|12-23-2004 04:51 PM|
I like the 280 Comps. Great cams!Comp280 sound
Here is an Extreme Marine also:
Both sound like they have gear drives
|12-23-2004 03:58 PM|
I assume that you are not going roller because of the price, that is ok, it is something you can upgrade in the future if you want. I agree with the use of a single pattern cam with the AFR heads. If you are set on a solid cam, I would use the 282S (236 236 @.050, .495 .495 lift 2000-6000 RPM). If you use a hyd cam, I would go with the 280H( 230 230 @.050, .480 .480 lift 2000-6000 RPM). Both of these cams would work really well, and even better with a set of 1.6 rockers, which I would suggest.
|12-23-2004 03:32 PM|
Here are the specs on the modern GM 30-30
Solid, outstanding power & modern tight lash with the exhaust of the GM 30-30 cam
lash> in/.012" ex/.012"
rpm>2300 to 6900
ad dur> 284/291
@ .050"> 247/254
lift> in/.504" ex/.498
lobe sep> 112
Like Max said, a cam will "come in" sooner with more cubes. This cam should run 2-2100 thru 66-6700. I once had a cam similar to this in a GN. I loved the sound and feel of that cam. it would pull strong to over 140mph.
|12-23-2004 03:20 PM|
|TCAMARO||I agree with you kieth but I think I am going to go solid.|
|12-23-2004 02:19 PM|
An easy way to go is to just take the cam out of your 355 and stick it in your 383. Seems to me it has about the right duration etc for your engine/ drivetrain setup.
Especially if you like the cam.
Note that due to the 30 cubes larger displacement, that cam will come in at about 200-300 rpm lower than it does in the 355.
Rule of thumb.
Displacement change of 50 cubes + or - will change the operating range of the cam by 400-500 RPM.
A change of 10 degrees duration = or - will change the operating range of the engine by 400-500 RPM. These arent exactly hard fast rules, as there are so many variations in cam grinds, but it is a good basic guideline to work with.
If you like the way that cam works in your 355, I dont see any reason not to drop it in your 383.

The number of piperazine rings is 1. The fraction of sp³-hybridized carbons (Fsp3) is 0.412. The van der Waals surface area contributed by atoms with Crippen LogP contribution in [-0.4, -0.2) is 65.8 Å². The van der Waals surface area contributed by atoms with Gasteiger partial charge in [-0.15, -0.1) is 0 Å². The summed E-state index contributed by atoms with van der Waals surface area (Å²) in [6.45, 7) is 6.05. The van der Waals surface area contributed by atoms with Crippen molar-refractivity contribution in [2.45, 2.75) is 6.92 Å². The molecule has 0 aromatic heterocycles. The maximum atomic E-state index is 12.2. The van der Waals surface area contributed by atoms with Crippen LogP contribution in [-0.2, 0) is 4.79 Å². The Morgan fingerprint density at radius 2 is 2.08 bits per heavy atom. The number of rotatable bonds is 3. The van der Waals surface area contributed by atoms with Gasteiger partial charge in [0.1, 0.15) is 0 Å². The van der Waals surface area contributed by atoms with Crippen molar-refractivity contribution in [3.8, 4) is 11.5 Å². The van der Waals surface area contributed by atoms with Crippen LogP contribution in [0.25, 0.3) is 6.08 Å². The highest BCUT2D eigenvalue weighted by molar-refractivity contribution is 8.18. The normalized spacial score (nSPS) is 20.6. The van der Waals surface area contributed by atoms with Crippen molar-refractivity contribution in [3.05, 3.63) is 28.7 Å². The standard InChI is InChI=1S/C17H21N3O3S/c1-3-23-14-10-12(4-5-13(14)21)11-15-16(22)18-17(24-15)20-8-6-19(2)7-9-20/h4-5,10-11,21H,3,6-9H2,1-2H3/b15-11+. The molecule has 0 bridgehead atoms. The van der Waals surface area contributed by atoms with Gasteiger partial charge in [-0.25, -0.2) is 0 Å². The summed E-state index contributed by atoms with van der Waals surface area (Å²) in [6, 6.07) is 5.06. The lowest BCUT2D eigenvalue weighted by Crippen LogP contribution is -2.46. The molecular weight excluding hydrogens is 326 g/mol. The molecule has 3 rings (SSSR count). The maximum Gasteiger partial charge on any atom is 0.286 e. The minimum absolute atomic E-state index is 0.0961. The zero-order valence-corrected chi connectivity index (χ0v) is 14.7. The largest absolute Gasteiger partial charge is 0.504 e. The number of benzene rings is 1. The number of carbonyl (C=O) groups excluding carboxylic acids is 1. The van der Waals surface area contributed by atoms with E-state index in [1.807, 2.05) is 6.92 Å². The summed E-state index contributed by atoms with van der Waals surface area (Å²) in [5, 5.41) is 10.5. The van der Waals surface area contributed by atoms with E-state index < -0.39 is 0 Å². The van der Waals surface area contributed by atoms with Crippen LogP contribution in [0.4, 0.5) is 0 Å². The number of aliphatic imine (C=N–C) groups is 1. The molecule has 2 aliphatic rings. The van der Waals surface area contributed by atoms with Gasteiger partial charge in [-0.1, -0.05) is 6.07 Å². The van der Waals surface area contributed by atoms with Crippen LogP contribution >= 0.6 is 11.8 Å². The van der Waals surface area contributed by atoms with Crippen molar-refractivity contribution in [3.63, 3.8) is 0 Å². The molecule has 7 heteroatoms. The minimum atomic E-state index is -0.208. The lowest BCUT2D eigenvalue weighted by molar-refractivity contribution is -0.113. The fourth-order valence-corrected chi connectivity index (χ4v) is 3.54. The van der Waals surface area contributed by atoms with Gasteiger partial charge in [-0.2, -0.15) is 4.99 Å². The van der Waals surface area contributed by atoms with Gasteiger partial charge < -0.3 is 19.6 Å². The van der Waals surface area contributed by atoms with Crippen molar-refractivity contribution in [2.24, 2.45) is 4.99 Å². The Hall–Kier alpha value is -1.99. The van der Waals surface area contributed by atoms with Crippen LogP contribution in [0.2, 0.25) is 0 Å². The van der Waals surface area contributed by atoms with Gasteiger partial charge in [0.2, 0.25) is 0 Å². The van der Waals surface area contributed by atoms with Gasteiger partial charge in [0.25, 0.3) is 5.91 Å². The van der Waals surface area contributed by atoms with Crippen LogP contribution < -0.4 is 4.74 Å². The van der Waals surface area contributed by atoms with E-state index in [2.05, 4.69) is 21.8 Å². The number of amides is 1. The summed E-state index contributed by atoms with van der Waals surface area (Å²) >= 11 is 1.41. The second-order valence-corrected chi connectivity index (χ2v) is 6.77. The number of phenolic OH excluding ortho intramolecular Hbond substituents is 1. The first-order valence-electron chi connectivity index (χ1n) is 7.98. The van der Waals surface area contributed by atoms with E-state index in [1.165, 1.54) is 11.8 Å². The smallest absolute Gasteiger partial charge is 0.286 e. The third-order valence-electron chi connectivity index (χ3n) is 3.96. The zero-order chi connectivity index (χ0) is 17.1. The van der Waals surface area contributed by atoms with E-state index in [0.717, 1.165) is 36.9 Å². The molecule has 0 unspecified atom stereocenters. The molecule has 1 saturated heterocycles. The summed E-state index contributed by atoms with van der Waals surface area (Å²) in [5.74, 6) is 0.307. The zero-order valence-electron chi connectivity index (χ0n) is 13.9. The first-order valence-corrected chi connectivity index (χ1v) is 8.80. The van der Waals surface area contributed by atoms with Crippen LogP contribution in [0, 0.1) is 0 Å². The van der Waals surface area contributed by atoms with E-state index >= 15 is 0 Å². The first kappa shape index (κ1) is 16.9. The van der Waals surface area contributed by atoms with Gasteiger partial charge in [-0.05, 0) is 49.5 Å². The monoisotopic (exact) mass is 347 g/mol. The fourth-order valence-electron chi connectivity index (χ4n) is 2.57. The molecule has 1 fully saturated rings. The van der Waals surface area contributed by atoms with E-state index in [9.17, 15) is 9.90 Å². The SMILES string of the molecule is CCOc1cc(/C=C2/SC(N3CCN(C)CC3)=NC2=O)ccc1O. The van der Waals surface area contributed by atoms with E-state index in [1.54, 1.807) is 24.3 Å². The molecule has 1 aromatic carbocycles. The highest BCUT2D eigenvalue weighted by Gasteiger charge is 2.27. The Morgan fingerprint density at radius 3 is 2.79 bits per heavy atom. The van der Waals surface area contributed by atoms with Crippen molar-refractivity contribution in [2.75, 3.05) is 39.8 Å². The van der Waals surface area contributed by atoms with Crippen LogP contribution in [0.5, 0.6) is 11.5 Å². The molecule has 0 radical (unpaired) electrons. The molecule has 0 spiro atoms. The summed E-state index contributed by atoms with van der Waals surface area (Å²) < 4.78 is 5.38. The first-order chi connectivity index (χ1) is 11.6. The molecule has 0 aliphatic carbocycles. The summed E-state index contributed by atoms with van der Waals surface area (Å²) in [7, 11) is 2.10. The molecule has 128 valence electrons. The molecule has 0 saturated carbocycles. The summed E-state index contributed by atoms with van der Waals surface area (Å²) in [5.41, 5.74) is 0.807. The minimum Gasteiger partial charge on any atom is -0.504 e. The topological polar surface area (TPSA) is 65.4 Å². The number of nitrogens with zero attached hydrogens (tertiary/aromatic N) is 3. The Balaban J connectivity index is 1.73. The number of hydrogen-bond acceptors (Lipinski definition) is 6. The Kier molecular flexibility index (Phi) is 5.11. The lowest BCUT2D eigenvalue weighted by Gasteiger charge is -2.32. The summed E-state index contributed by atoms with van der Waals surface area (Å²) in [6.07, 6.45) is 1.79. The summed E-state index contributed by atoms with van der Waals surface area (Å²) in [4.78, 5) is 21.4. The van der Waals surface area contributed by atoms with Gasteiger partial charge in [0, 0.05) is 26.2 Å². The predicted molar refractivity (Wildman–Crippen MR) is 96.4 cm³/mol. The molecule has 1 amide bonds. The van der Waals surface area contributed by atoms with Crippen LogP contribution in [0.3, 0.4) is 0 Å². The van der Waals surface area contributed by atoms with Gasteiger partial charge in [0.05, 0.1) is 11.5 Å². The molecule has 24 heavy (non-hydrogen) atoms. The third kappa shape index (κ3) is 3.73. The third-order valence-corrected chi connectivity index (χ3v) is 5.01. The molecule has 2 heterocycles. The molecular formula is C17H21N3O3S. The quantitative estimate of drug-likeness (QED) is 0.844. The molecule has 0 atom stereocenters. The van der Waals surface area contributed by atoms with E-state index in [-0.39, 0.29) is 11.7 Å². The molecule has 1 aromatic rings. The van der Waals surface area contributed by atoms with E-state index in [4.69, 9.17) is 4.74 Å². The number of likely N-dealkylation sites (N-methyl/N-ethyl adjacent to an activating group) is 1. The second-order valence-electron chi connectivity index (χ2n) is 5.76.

Get you an 18 count egg carton, and number the pockets 1-16.
Take out the lifters in order and remember which number goes to what lifter guide.
I always go down one side first starting with the first cylinder, as #1 and so on with 9-16 being the other bank. Keeps confusion down to a minimum.
|12-23-2004 12:17 PM|
I think a cam with duration in the 230* range at .050 on a 110 LSA would work nice with the rest of your combo (including rear gears and manual tranny). If you go too much shorter on the duration I don't think it will make power where you will need/want it. You don't need a bunch of low end with the gears you have and a stick. Go with a nice solid flat tappet with the above specs and you will have a blast. Keep the lift right around .500 - .525.
|12-22-2004 06:19 PM|
Go with a cam that has 220o-225o @.050" duration.
110o to 112o lobe sep.
As much lift as you can get with the above specs.
|12-22-2004 04:52 PM|
The AFR heads have great flow rates. Particularly on the exhaust side. The poor performance of factory chevy heads is one reason that dual pattern cams have been so popular with chevy lovers. But with the AFR heads, you don't need to worry about a dual pattern cam because the exhaust flows so very, very well. I have two suggestions. . . . both are Comp Hydraulic Rollers (I know, that breaks the baseline rule, but I think you'd like the results). Have Comp grind a custom with the Extreme Energy 230 degree lobe (or the Extreme Energy 224 degree lobe) on both the intake and the exhaust. It seems strange that a single pattern cam would seem out-of-the-ordinary, but for a chevy these days, it is. This kind of a grind allows a little more than you would otherwise take on the intake side, without over-doing the overlap and creating a loss of vaccum. At least, give a single pattern some consideration. And with a roller, you have less worries about failing the break-in cycle and flattening a lobe early the life of the engine.
Whatever you do -- Good luck!!
|12-22-2004 11:49 AM|
|NXS||If it's an older Camaro it would be cool to run one of the newer "tight lash Duntov 30-30s". very wide power band and a great idle that isn't too rough to overpower vacuum brakes.|
|12-22-2004 11:46 AM|
|firstname.lastname@example.org||Since it isn't a performance application, a) why go with the 1.6 rockers which put greater stress on the system, and b) why go to mechanical lifters which just add hassle and no benefit for a cruiser? With 10:1 compression you may want to reconsider going any smaller on the cam - may run into detonation problems.|
|12-22-2004 11:35 AM|
need cam suggestions for my 383 build
The car is a weekend cruiser. Do not drag race but I do drive the car hard occasionally. The car is show quality. I want enough vaccum to run all accesories.
I plan to go with a solid flat tappet.
With that being said - the basics of my build are as follows:
AFR 195 cc heads
RPM Air Gap intake
Hooker super comp headers 1 3/4"
Dr gas X pipe 3" into X 2.5 out
Muncie M20 4spd
26" tall tire
The cam in my current 355 is a hydrolic 230/236 @ 50 , 487/490 lift all on a 110. I have 1.6 rockers on the intake.
I like the this cam for my 355 so I would like something similar. This cam comes in aroun 2,200 and pulls to 6k.